The government in the Democratic Republic of Congo cut internet and text message services across the country two days in a row last week, as tensions rose ahead of the release of official results from last month’s presidential election. It was just the latest move to restrict internet access by a state with a poor democratic track record, as more countries appear to take their digital cues from the likes of China and Russia.
Last year, Thailand proposed a cybersecurity law that would give the government “sweeping powers” to surveil the internet, censor content and even seize computers “without judicial oversight.” The United Arab Emirates tightened its cybercrime laws by allowing stronger enforcement actions against those inciting acts “deemed” to be against the country’s interest. Egypt similarly gave its judges greater power to censor online content found to threaten “national security.”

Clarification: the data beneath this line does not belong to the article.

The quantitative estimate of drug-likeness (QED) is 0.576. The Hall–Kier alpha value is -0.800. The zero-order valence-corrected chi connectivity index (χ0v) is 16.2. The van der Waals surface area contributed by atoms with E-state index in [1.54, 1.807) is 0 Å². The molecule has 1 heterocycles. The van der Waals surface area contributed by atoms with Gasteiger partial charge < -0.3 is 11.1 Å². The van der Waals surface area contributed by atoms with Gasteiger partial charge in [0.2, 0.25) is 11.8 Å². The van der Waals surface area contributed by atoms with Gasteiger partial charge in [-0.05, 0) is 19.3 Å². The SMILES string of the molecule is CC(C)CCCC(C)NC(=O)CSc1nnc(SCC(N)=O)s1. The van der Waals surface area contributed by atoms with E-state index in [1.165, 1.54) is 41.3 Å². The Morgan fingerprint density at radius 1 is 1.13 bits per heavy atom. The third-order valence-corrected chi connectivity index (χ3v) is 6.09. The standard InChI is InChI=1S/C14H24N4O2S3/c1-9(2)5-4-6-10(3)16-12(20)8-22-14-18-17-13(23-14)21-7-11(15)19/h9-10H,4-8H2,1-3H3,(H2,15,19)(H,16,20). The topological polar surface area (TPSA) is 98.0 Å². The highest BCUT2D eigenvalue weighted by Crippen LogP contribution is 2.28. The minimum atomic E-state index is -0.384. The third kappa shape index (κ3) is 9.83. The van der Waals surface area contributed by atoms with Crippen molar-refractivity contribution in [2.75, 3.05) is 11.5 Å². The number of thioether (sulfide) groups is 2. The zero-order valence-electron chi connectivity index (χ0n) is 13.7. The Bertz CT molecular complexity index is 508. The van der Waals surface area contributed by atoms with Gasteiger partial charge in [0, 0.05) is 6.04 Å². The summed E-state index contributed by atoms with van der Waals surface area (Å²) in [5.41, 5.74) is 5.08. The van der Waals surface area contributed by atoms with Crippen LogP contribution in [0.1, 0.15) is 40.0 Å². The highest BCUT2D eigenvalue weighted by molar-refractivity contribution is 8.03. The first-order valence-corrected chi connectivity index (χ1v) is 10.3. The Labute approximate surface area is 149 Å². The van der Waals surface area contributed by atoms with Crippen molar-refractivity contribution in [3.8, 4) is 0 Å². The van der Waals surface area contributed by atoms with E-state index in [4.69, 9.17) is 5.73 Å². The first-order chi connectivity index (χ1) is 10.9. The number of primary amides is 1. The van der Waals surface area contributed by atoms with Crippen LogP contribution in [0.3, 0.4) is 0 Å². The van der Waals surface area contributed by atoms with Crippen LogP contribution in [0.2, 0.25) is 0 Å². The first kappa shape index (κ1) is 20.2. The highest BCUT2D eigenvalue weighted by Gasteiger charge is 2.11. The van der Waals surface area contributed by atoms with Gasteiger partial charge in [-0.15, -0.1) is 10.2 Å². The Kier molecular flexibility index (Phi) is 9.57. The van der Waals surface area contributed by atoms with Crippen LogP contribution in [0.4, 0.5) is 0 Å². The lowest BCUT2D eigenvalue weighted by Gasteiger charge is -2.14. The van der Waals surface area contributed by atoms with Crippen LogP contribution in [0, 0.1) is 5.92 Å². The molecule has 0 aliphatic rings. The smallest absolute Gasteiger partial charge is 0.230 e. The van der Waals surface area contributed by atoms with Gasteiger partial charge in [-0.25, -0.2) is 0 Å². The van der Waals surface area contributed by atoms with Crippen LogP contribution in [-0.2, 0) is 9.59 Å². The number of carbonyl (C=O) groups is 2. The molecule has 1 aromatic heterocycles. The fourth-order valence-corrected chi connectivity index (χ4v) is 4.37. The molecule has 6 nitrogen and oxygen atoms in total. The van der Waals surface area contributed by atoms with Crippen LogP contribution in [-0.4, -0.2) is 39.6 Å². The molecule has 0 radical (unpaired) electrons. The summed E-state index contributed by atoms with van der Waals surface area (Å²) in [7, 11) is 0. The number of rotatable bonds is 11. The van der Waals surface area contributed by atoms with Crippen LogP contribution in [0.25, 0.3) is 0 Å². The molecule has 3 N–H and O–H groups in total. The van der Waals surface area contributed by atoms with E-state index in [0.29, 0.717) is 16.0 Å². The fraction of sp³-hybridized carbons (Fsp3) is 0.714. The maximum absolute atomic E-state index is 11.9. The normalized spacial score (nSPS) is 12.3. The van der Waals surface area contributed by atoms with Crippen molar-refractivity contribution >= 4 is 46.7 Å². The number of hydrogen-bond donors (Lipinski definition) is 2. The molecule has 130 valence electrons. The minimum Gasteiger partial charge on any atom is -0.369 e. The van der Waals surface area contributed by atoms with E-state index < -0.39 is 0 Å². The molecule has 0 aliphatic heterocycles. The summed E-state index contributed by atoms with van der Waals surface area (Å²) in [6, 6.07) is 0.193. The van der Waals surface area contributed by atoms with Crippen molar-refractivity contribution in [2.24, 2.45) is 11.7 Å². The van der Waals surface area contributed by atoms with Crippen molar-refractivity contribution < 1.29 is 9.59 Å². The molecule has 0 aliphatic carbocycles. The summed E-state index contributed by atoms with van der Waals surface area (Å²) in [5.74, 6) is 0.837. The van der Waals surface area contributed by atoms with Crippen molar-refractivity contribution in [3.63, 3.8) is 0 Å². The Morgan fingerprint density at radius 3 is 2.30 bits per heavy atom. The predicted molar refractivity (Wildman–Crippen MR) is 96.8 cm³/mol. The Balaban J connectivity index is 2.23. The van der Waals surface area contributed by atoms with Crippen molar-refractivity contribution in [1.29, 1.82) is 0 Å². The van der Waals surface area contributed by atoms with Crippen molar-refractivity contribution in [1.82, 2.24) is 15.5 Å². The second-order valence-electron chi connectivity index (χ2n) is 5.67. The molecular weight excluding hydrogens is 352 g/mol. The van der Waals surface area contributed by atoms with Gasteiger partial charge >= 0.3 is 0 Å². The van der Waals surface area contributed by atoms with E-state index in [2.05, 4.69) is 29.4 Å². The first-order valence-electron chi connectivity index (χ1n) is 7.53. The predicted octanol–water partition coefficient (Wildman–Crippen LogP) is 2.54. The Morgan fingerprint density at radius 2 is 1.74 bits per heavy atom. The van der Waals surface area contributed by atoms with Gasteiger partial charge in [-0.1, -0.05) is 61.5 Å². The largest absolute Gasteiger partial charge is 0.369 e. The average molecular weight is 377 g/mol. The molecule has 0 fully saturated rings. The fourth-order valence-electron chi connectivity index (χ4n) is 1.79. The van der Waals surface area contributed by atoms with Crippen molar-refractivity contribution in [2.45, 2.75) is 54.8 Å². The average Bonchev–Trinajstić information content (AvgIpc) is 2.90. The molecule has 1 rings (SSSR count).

Tanzania’s strict new internet law, which gives its Communication Regulatory Authority powers to censor content, are increasingly forcing bloggers offline. Uganda, apparently influenced by Tanzania’s law, enacted a social media tax in 2018 that charges citizens more to access platforms like Twitter or WhatsApp, which mirrors practices in Iran, where foreign websites cost twice as much to access as domestic ones. Turkey expanded the government’s online censorship power. Kazakhstan banned anonymous online comments. Even Israel considered an internet censorship law. And on the first day of 2019, a controversial cybersecurity law went into effect in Vietnam that “puts stringent controls on tech companies operating inside the country” and “censors what its citizens read online.” The country has already claimed that Facebook has violated that law by allowing users to post what Vietnamese authorities call “anti-government” comments and apparently refusing to respond to the government’s requests to censor content.